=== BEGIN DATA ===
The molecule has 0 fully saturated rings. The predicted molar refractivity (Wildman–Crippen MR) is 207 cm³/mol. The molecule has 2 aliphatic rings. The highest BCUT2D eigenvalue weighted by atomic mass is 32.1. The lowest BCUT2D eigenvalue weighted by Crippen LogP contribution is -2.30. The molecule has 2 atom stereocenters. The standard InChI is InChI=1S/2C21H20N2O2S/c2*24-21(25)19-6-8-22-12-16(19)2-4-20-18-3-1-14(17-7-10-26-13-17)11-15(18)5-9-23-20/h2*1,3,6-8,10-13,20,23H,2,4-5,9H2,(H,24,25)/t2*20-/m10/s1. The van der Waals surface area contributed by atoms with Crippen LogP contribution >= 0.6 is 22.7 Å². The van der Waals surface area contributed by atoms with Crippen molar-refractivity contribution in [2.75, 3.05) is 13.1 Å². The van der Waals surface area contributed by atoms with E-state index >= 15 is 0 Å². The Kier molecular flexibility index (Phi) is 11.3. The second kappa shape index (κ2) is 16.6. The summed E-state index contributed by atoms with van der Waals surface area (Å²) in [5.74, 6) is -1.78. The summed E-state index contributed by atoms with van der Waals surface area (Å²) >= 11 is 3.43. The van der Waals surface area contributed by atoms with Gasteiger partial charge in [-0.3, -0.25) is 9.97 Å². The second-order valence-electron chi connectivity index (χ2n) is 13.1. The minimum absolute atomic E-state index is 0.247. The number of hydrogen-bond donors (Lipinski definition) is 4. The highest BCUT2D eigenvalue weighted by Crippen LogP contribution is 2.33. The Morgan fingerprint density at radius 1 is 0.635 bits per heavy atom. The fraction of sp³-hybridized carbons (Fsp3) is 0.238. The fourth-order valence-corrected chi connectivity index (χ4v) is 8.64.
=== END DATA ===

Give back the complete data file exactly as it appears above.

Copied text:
The molecule has 0 fully saturated rings. The predicted molar refractivity (Wildman–Crippen MR) is 207 cm³/mol. The molecule has 2 aliphatic rings. The highest BCUT2D eigenvalue weighted by atomic mass is 32.1. The lowest BCUT2D eigenvalue weighted by Crippen LogP contribution is -2.30. The molecule has 2 atom stereocenters. The standard InChI is InChI=1S/2C21H20N2O2S/c2*24-21(25)19-6-8-22-12-16(19)2-4-20-18-3-1-14(17-7-10-26-13-17)11-15(18)5-9-23-20/h2*1,3,6-8,10-13,20,23H,2,4-5,9H2,(H,24,25)/t2*20-/m10/s1. The van der Waals surface area contributed by atoms with Crippen LogP contribution >= 0.6 is 22.7 Å². The van der Waals surface area contributed by atoms with Crippen molar-refractivity contribution in [2.75, 3.05) is 13.1 Å². The van der Waals surface area contributed by atoms with E-state index >= 15 is 0 Å². The Kier molecular flexibility index (Phi) is 11.3. The second kappa shape index (κ2) is 16.6. The summed E-state index contributed by atoms with van der Waals surface area (Å²) in [5.74, 6) is -1.78. The summed E-state index contributed by atoms with van der Waals surface area (Å²) >= 11 is 3.43. The van der Waals surface area contributed by atoms with Gasteiger partial charge in [-0.3, -0.25) is 9.97 Å². The second-order valence-electron chi connectivity index (χ2n) is 13.1. The minimum absolute atomic E-state index is 0.247. The number of hydrogen-bond donors (Lipinski definition) is 4. The highest BCUT2D eigenvalue weighted by Crippen LogP contribution is 2.33. The Morgan fingerprint density at radius 1 is 0.635 bits per heavy atom. The fraction of sp³-hybridized carbons (Fsp3) is 0.238. The fourth-order valence-corrected chi connectivity index (χ4v) is 8.64.